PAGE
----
Malmö-renowned artist Eva Hild creates Right Livelihood prize of melted weapons

Release date: 2020-11-24

IM, headquartered in Lund, is making new progress with Humanium Metal. Last year, the metal of peace, made from melted-down illegal weapons, took place at the PERMANENT EXHIBITION of the United Nations in New York. Now the Right Livelihood prize is manufactured in the material, for the second year in a row.

-We are proud of our collaboration with right livelihood award. Like the Right Livelihood laureates, we are trying to change the world in a positive direction,” says IM Secretary General Martin Nihlgård.

Has made the sculpture outside Malmö Live

Artist Eva Hild has created this year’s Right Livelihood Award. She is one of Sweden’s most reputable sculptors and the woman behind the tall, white painted aluminium sculpture outside Malmö Live, Rubato.

“I was very happy to receive the request and it is a great honour for me to be part of this,” says Eva Hild, who finds it exciting to work with Humanium Metal.

“The weight of the hard metallic material with its history of violence and destruction creates a great contrast to the thin, soft and organic forms in my work.

The money goes to communities affected by gun violence

Humanium Metal is called the world’s most precious metal, as the destruction of illegal firearms helps save human lives.

“Humanium Metal doesn’t just get guns off the streets. We also have the opportunity to support the communities and people affected by gun violence, through the money we receive from the metal’s products,” says IM Secretary-General Martin Nihlgård.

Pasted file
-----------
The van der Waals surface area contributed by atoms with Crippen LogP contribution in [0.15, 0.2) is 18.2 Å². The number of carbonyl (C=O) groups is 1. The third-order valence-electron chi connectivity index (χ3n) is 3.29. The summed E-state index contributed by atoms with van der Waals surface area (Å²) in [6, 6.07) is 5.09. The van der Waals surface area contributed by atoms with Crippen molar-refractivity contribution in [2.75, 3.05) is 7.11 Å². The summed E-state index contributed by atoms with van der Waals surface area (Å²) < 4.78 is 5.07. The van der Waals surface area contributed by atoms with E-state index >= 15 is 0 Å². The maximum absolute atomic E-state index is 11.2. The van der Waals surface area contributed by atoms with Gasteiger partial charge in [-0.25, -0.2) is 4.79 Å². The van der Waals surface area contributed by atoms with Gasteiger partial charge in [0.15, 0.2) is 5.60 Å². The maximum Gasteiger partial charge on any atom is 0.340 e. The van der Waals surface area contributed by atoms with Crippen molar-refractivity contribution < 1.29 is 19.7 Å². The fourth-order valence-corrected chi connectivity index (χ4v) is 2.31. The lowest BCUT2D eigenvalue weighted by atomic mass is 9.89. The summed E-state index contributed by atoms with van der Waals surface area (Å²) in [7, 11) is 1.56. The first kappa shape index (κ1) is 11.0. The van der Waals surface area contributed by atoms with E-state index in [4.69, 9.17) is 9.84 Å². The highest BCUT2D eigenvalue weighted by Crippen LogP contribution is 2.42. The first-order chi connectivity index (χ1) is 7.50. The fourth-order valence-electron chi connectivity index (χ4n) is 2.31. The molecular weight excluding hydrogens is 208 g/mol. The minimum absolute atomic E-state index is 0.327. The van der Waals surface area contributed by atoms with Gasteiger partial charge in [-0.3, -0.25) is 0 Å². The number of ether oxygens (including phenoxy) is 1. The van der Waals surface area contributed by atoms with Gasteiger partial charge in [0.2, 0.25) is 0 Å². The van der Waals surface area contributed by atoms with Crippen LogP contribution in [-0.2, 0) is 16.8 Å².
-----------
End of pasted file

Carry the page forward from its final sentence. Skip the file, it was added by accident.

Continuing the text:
The Right Livelihood Prize, often referred to as the “Alternative Nobel Prize”, was founded in 1980 and is awarded to honor and support brave people who solve global problems. The human rights activists who receive the prize this year and sek 1 million each are Iranian human rights lawyer Nasrin Sotoudeh, American civil rights lawyer Bryan Stevenson, Indigenous and environmental activist Lottie Cunningham Wren from Nicaragua and Belarusian democracy activist Ales Bialiatski.

“This year’s choice of laureates shows the importance of an active civil society and also highlights the increased global threat to democracy, issues that are very important also in IM’s work,” says Martin Nihlgård.

The Right Livelihood prizes will be presented at a live awards ceremony in Stockholm on 3 December.

For pictures of Eva Hild and the sculpture in Humanium Metal as well as a short film (1.40) about the new sculpture, press the link.

For more information about RLA and this year’s laureates:

Resources is found here.

For other information, please contact:

Simon Marke Gran, Project Manager Humanium Metal, phone +46 (0)735-84 13 38,

Amanda Pietersen, Press Secretary IM, phone +46 (0)704-10 03 23,

Johannes Mosskin, press officer Right Livelihood Foundation, phone +46 (0)704-37 11 48,

Photo: Tony Hultén

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